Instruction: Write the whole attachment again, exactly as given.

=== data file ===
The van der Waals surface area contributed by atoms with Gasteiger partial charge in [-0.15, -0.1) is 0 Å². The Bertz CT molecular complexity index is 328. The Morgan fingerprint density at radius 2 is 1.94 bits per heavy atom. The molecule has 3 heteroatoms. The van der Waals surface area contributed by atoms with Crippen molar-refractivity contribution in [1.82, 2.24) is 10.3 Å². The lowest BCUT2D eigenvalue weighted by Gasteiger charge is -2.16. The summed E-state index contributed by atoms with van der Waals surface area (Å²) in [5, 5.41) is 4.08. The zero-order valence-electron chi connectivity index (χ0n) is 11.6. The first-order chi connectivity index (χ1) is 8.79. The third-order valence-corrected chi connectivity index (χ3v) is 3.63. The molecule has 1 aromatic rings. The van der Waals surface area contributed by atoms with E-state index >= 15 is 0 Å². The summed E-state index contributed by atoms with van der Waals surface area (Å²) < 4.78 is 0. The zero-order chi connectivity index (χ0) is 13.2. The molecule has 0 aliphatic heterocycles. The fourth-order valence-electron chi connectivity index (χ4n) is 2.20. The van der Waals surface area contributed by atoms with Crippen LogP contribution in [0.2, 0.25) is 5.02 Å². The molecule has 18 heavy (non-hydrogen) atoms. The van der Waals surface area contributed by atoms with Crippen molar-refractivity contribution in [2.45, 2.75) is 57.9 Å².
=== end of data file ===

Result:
The van der Waals surface area contributed by atoms with Gasteiger partial charge in [-0.15, -0.1) is 0 Å². The Bertz CT molecular complexity index is 328. The Morgan fingerprint density at radius 2 is 1.94 bits per heavy atom. The molecule has 3 heteroatoms. The van der Waals surface area contributed by atoms with Crippen molar-refractivity contribution in [1.82, 2.24) is 10.3 Å². The lowest BCUT2D eigenvalue weighted by Gasteiger charge is -2.16. The summed E-state index contributed by atoms with van der Waals surface area (Å²) in [5, 5.41) is 4.08. The zero-order valence-electron chi connectivity index (χ0n) is 11.6. The first-order chi connectivity index (χ1) is 8.79. The third-order valence-corrected chi connectivity index (χ3v) is 3.63. The molecule has 1 aromatic rings. The van der Waals surface area contributed by atoms with E-state index >= 15 is 0 Å². The summed E-state index contributed by atoms with van der Waals surface area (Å²) < 4.78 is 0. The zero-order chi connectivity index (χ0) is 13.2. The molecule has 0 aliphatic heterocycles. The fourth-order valence-electron chi connectivity index (χ4n) is 2.20. The van der Waals surface area contributed by atoms with Crippen LogP contribution in [0.2, 0.25) is 5.02 Å². The molecule has 18 heavy (non-hydrogen) atoms. The van der Waals surface area contributed by atoms with Crippen molar-refractivity contribution in [2.45, 2.75) is 57.9 Å².